• Write a class called Pair with two int fields, a and b, and include the usual initializing constructor. (Add Pair at the top level, outside the ArrayExamples class). Then write a static method (in ArrayExamples, not in Pair) called maxmin that takes an array of int and returns a Pair where the a field is set to the smallest integer in the array and the b is set to the largest. Assume the array has at least one element.

Computer scientists have a fancy name for alphabetical: lexicographic. You will need the compareTo method on Strings here. Try it out on a few examples if you're not sure what it will do!
• Write a static method called earliest that takes an array of Strings and returns the String that is the earliest alphabetically. You can assume that the array has at least one element, and that if there is a tie you should return the one at the earliest index.

Below are a few tests to get you started. We designed these to work on their own in a separate class. You must include them all in your final submission (it helps us check that basic things work when reviewing your code). But these tests don’t cover all cases, which is why you must write your own as well.

To confirm that all the tests (yours and ours) are passing, include a file array-transcript.txt showing the result of running the run commands for both sets of tests.

import tester.*;
class ProvidedArrayExamples {
void testJoinWith(Tester t){
String[] example1 = {"a", "b","c"};
t.checkExpect(ArrayExamples.joinWith(example1, ":"), "a:b:c");
}

void testSomethingFalse(Tester t){
boolean[] example1 = {true, false};
t.checkExpect(ArrayExamples.somethingFalse(example1), true);
}

void testCountWithinRange(Tester t){
double[] example = {0.1, 1.3, 2.6};
t.checkExpect(ArrayExamples.countWithinRange(example, 1.1, 2.2), 1);
}

void testNumsWithinRange(Tester t){
double[] example = {0.0, 3.0, 1.4, 1.5, 2.7, 9.1, 2.1};
double[] expected = {1.4, 1.5, 2.1};
t.checkExpect(ArrayExamples.numsWithinRange(example, 1.1, 2.2), expected);
}

void testMaxmin(Tester t){
int[] example = {4, 5, 2, 3, 1};
t.checkExpect(ArrayExamples.maxmin(example), new Pair(1, 5));
}

void testEarliest(Tester t){
String[] example = {"aa", "aab", "abcd", "a"};
t.checkExpect(ArrayExamples.earliest(example), "a");
}
}


## Using Main and Command-line Arguments

• In a file called Longest.java, write a class called Longest. It should have a main method which prints out the longest string in the command line arguments. If no arguments were given, it should print nothing. Example:

$javac Longest.java$ java Longest which argument is the longest
argument
$java Longest one two three four three$ java Longest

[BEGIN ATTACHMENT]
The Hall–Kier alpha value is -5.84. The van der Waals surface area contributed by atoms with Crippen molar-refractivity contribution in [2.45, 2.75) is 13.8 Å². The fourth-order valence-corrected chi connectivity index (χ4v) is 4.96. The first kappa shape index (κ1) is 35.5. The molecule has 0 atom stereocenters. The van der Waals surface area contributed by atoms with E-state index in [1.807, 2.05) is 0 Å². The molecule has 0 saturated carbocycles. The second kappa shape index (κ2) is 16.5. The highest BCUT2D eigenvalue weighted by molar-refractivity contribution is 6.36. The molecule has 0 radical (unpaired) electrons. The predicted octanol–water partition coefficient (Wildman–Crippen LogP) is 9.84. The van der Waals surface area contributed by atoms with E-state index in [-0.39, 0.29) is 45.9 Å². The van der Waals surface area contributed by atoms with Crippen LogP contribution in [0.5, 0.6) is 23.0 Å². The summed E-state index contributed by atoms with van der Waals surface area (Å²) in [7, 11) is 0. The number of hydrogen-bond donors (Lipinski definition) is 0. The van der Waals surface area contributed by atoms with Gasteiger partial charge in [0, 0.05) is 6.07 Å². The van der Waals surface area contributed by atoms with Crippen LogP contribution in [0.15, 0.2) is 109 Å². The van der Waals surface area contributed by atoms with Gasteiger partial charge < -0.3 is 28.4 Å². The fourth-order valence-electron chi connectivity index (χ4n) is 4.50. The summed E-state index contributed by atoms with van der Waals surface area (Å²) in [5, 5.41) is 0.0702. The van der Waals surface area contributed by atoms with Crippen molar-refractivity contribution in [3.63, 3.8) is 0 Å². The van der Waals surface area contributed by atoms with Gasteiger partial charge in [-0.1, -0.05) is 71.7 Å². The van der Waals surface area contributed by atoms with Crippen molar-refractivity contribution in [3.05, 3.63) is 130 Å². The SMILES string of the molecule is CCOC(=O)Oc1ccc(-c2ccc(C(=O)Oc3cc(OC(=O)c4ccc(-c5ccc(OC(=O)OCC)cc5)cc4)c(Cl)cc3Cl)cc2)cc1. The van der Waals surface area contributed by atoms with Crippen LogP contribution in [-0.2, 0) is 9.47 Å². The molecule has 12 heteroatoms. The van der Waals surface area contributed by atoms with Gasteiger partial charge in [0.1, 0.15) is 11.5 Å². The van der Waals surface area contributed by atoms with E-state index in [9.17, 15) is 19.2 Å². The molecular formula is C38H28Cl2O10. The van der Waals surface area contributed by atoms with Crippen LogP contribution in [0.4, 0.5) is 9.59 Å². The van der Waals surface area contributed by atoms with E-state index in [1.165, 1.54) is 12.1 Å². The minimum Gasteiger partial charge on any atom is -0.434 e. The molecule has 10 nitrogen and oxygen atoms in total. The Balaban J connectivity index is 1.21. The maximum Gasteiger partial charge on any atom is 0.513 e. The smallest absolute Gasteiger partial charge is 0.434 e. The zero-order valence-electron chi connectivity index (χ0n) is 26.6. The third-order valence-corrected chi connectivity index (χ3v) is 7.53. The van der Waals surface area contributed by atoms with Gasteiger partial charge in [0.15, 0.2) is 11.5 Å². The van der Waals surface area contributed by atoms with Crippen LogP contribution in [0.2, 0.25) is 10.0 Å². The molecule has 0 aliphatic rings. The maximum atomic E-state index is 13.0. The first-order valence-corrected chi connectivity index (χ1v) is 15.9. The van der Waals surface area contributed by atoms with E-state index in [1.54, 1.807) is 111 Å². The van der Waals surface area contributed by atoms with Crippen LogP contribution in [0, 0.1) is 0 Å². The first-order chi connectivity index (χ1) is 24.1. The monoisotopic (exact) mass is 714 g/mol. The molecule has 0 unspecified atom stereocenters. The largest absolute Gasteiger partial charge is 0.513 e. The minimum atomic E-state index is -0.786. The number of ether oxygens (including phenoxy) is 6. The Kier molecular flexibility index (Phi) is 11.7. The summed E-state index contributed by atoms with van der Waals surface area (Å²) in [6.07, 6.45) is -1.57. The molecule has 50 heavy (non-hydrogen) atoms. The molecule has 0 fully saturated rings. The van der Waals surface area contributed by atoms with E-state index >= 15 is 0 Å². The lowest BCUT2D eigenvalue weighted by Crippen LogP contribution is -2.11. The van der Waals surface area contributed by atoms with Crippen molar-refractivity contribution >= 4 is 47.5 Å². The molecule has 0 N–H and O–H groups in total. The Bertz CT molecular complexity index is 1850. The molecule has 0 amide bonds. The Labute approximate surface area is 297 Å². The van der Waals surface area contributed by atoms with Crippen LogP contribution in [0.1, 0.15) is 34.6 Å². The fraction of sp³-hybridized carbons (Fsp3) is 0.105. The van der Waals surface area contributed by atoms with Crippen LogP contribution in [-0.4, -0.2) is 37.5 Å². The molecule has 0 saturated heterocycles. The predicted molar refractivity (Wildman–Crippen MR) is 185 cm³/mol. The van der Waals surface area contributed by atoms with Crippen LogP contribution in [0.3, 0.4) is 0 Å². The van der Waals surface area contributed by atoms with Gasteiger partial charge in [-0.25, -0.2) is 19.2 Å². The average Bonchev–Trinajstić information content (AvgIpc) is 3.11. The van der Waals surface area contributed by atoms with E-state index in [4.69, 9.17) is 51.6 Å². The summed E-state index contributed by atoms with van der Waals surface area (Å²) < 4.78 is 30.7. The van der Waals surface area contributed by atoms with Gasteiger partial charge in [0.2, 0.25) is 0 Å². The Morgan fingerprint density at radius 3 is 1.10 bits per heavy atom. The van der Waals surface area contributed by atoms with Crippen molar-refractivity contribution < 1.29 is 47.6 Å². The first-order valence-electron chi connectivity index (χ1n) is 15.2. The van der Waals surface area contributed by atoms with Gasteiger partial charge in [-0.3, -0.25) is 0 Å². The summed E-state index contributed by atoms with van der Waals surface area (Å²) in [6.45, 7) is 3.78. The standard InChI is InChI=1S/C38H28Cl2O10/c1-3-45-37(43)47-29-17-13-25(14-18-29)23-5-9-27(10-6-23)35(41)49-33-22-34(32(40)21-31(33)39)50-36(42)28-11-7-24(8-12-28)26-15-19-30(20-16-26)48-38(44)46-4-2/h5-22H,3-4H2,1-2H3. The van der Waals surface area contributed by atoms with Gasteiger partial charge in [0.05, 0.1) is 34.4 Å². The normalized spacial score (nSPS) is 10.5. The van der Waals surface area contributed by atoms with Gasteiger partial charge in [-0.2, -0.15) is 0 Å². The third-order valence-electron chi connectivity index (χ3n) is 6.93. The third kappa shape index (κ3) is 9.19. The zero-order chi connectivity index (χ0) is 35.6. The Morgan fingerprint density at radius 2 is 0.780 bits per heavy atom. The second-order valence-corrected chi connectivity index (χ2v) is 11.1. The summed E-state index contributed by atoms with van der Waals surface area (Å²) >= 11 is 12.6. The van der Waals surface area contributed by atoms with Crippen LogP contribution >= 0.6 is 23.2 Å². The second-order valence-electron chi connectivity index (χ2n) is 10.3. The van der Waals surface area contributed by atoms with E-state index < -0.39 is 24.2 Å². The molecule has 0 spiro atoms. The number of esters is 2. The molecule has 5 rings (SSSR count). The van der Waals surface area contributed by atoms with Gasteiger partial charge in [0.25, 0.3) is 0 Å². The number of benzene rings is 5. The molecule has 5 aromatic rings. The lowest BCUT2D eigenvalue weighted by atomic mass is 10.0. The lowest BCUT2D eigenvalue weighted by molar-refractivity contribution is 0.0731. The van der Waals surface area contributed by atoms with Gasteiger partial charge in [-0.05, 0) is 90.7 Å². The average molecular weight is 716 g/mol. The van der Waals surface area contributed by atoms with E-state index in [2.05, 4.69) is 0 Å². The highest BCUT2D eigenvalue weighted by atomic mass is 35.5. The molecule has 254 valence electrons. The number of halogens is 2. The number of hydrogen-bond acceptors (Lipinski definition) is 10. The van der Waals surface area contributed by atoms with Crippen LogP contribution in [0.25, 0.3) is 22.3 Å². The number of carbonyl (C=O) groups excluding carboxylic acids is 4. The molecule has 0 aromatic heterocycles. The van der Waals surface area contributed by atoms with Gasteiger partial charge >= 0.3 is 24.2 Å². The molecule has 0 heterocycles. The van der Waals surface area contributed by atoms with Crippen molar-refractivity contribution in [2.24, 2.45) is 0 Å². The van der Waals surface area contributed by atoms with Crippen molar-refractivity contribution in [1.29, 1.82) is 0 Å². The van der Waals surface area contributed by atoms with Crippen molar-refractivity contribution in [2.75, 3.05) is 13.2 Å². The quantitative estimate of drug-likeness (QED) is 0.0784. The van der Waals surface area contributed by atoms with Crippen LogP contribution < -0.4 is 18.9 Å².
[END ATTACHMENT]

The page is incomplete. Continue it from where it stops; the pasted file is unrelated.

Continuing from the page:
$ If there is a tie, return the earliest string with the longest length. Also create a file called longest-transcript.txt that shows your Longest program called with the examples above and three other uses of java Longest of your design, including one with a tie. Copy/paste the output from your terminal to make this file. • In a file called Stats.java, write a class called Stats. It should have a main method which has a different effect depending on the first command line argument. In all cases, it can assume that there will be at least two command-line arguments (the name of the operation and at least one number), and all the arguments after the first are appropriate arguments to Double.parseDouble. If the first argument is … When comparing Strings, the == operator can be unreliable. Instead use .equals or .compareTo, which are in the Java String documentation. • "--product", print the product of the provided numbers • "--mean", print the average (mean) of the provided numbers • "--total", print the sum of the provided numbers • "--max", print the maximum of the provided numbers • "--min", print the minimum of the provided numbers • any other string, print "Bad option <arg>" where you will replace "<arg>" with the first argument Examples: $ javac Stats.java
$java Stats --product 2 3 4 24.0$ java Stats --mean 5 9 7
7.0
$java Stats --total 1 9 4 14.0$ java Stats --max 9 1 4 0
9.0
$java Stats --min 9 1 4 0 0.0$ java Stats --mix 3 4 5

Also create a file called stats-transcript.txt that shows your Stats program called with the examples above and, for each one of the operations, threee uses of that operator with inputs of your own design where one use has only a single number provided. Copy/paste the output from your terminal to make this file.
• Add a --mode option to Stats
• Add a --median option to Stats